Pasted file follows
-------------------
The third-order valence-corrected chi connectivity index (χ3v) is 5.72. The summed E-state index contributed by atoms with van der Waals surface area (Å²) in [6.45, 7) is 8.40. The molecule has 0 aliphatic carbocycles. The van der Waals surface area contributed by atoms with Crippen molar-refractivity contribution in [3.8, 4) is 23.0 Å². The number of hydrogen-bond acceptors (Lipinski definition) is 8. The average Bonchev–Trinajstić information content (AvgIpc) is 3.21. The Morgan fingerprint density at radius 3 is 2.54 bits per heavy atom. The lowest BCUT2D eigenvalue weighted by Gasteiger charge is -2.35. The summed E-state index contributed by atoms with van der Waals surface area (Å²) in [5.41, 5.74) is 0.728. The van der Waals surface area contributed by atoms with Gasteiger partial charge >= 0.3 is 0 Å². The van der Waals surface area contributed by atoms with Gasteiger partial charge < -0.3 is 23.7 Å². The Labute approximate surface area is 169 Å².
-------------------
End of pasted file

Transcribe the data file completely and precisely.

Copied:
The third-order valence-corrected chi connectivity index (χ3v) is 5.72. The summed E-state index contributed by atoms with van der Waals surface area (Å²) in [6.45, 7) is 8.40. The molecule has 0 aliphatic carbocycles. The van der Waals surface area contributed by atoms with Crippen molar-refractivity contribution in [3.8, 4) is 23.0 Å². The number of hydrogen-bond acceptors (Lipinski definition) is 8. The average Bonchev–Trinajstić information content (AvgIpc) is 3.21. The Morgan fingerprint density at radius 3 is 2.54 bits per heavy atom. The lowest BCUT2D eigenvalue weighted by Gasteiger charge is -2.35. The summed E-state index contributed by atoms with van der Waals surface area (Å²) in [5.41, 5.74) is 0.728. The van der Waals surface area contributed by atoms with Gasteiger partial charge >= 0.3 is 0 Å². The van der Waals surface area contributed by atoms with Gasteiger partial charge < -0.3 is 23.7 Å². The Labute approximate surface area is 169 Å².